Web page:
OBJECTIVE: To analyze the screening status, clinical characteristics, and risk of invasive cervical cancer in women with cytologic atypical squamous cells of undetermined significance (ASC-US) in general populations and to make recommendations for these women.
METHODS: The 95,309 women with initial cytologic ASC-US from the national cervical cancer screening database in Taiwan were divided into unscreened and screened groups based on their previous screening history. Newly diagnosed invasive cervical cancer cases in the follow-up period were retrieved for analysis.
RESULTS: There were 860 cases of invasive cervical cancer during the follow-up period of 556,758 person-years, with an overall incidence rate of 154.5 cases per 100,000 person-years. The incidence was 92.3 and 257.2 cases per 100,000 person-years in the screened and unscreened groups, respectively. Previous screening history was a strong risk predictor of invasive cervical cancer (hazard ratio 2.8, 95% confidence interval 2.4–3.1, P<.001) after adjustments for age, educational status, and hospital setting. Age was also a significant risk factor for developing invasive cervical cancer in the unscreened group but not in the screened group.
CONCLUSION: Women with cytologic ASC-US, especially those without a previous Pap test or older women, were more likely to develop invasive cervical cancer and should be followed up aggressively.
LEVEL OF EVIDENCE: II
Women with cytologic atypical squamous cells of undetermined significance who are older or who have not undergone a previous Pap test should be followed up aggressively.
From the 1Department of Obstetrics and Gynecology, College of Medicine, National Taiwan University; the 2Graduate Institute of Clinical Medicine, College of Medicine, National Taiwan University; the 3Genomics Research Center, Academia Sinica; the 4School of Public Health, National Defense; and the 5Graduate Institute of Epidemiology, College of Public Health, National Taiwan University, Taipei, Taiwan.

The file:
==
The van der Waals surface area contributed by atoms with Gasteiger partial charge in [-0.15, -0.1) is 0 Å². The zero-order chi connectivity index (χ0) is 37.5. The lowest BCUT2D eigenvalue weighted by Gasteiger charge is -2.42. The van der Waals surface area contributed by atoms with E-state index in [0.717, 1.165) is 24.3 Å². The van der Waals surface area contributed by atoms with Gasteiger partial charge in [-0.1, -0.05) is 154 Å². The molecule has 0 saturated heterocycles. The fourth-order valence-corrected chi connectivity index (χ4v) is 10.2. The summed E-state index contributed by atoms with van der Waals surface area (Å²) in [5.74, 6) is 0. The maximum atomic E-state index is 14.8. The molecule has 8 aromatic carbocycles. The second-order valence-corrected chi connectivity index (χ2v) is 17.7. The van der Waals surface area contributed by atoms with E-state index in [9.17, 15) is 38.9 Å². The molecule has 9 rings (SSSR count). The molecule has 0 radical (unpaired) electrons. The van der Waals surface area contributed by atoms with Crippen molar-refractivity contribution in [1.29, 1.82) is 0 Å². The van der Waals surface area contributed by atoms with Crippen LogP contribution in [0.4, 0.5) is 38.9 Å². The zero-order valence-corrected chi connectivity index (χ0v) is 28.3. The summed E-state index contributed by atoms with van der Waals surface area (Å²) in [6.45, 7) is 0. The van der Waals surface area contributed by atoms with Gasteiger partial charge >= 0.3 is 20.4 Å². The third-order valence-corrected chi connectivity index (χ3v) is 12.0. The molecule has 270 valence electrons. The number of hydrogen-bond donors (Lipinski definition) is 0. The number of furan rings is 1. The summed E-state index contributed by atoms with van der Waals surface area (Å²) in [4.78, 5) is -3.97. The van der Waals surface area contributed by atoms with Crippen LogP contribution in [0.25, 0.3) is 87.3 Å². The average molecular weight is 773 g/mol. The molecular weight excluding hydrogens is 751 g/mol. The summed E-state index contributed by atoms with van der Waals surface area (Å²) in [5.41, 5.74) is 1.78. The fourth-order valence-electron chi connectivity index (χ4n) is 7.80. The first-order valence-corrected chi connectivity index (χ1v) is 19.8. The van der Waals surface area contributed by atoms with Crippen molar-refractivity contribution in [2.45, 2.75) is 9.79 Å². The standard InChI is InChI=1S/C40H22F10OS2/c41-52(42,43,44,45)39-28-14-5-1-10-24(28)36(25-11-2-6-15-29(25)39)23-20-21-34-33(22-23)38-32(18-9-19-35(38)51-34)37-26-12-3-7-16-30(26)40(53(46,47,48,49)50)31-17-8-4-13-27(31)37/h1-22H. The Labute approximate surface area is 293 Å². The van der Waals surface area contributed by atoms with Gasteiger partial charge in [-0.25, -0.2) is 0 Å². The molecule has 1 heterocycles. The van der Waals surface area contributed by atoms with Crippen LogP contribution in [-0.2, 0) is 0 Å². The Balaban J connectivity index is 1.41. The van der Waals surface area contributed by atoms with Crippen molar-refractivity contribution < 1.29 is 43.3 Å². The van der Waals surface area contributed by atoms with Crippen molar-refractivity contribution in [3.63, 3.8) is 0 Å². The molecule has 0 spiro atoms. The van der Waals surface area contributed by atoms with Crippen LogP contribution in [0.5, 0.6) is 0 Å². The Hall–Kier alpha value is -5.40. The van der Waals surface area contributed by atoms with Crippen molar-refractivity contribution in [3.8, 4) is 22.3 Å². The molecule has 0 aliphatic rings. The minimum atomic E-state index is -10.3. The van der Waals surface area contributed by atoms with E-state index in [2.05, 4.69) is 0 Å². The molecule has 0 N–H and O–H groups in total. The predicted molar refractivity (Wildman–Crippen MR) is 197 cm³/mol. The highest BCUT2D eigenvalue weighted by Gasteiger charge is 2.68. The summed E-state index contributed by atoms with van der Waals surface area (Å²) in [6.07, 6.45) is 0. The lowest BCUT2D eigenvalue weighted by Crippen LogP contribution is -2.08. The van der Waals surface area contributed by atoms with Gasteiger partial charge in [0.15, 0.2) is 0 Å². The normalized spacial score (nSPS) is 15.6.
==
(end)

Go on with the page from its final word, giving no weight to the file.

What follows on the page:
Supported by a grant from the Bureau of Health Promotion of the Department of Health, Taiwan.
The authors thank the Taiwan Cancer Registration System and Taiwan Cervical Cancer Screening Task Force for providing the data.
Corresponding author: Dr. Chi-An Chen, Department of Obstetrics and Gynecology, College of Medicine, National Taiwan University, No. 7, Chung-Shan South Road, Taipei 100, Taiwan; e-mail: firstname.lastname@example.org.
Financial Disclosure The authors did not report any potential conflicts of interest.
Cervical cancer remains a major cause of mortality and morbidity among women in the world, including Taiwan.1,2 Cytologic evaluation of cells obtained from the cervix and vagina first was proposed by Dr. George Papanicolaou in the 1940s as a method for detecting cervical cancer and its precursors.3,4 With the development of the Bethesda system for reporting cervicovaginal cytologic diagnoses in 1988, cytologic atypia has become a dilemma for physicians.5 At the 2001 Bethesda meeting, the atypical squamous cells category was retained with subclassification into two categories: atypical squamous cells of undetermined significance (ASC-US) and atypical squamous cells, cannot exclude high-grade squamous intraepithelial lesions (ASC-H).6